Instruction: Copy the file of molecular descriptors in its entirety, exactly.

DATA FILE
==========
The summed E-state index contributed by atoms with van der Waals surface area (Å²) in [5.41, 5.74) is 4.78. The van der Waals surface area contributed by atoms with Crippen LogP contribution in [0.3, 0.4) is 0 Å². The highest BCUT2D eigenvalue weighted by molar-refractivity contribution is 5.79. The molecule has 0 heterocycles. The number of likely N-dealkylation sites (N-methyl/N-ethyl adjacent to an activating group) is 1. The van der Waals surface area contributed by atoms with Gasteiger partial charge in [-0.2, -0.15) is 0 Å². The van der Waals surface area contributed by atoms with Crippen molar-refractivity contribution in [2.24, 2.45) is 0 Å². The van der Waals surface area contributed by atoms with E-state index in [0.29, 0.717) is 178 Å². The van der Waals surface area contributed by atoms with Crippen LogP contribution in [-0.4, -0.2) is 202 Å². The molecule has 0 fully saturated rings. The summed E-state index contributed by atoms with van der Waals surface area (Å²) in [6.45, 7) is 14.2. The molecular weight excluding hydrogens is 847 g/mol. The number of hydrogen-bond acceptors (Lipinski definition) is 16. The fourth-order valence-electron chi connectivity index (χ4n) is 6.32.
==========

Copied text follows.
The summed E-state index contributed by atoms with van der Waals surface area (Å²) in [5.41, 5.74) is 4.78. The van der Waals surface area contributed by atoms with Crippen LogP contribution in [0.3, 0.4) is 0 Å². The highest BCUT2D eigenvalue weighted by molar-refractivity contribution is 5.79. The molecule has 0 heterocycles. The number of likely N-dealkylation sites (N-methyl/N-ethyl adjacent to an activating group) is 1. The van der Waals surface area contributed by atoms with Gasteiger partial charge in [-0.2, -0.15) is 0 Å². The van der Waals surface area contributed by atoms with Crippen molar-refractivity contribution in [2.24, 2.45) is 0 Å². The van der Waals surface area contributed by atoms with E-state index in [0.29, 0.717) is 178 Å². The van der Waals surface area contributed by atoms with Crippen LogP contribution in [-0.4, -0.2) is 202 Å². The molecule has 0 fully saturated rings. The summed E-state index contributed by atoms with van der Waals surface area (Å²) in [6.45, 7) is 14.2. The molecular weight excluding hydrogens is 847 g/mol. The number of hydrogen-bond acceptors (Lipinski definition) is 16. The fourth-order valence-electron chi connectivity index (χ4n) is 6.32.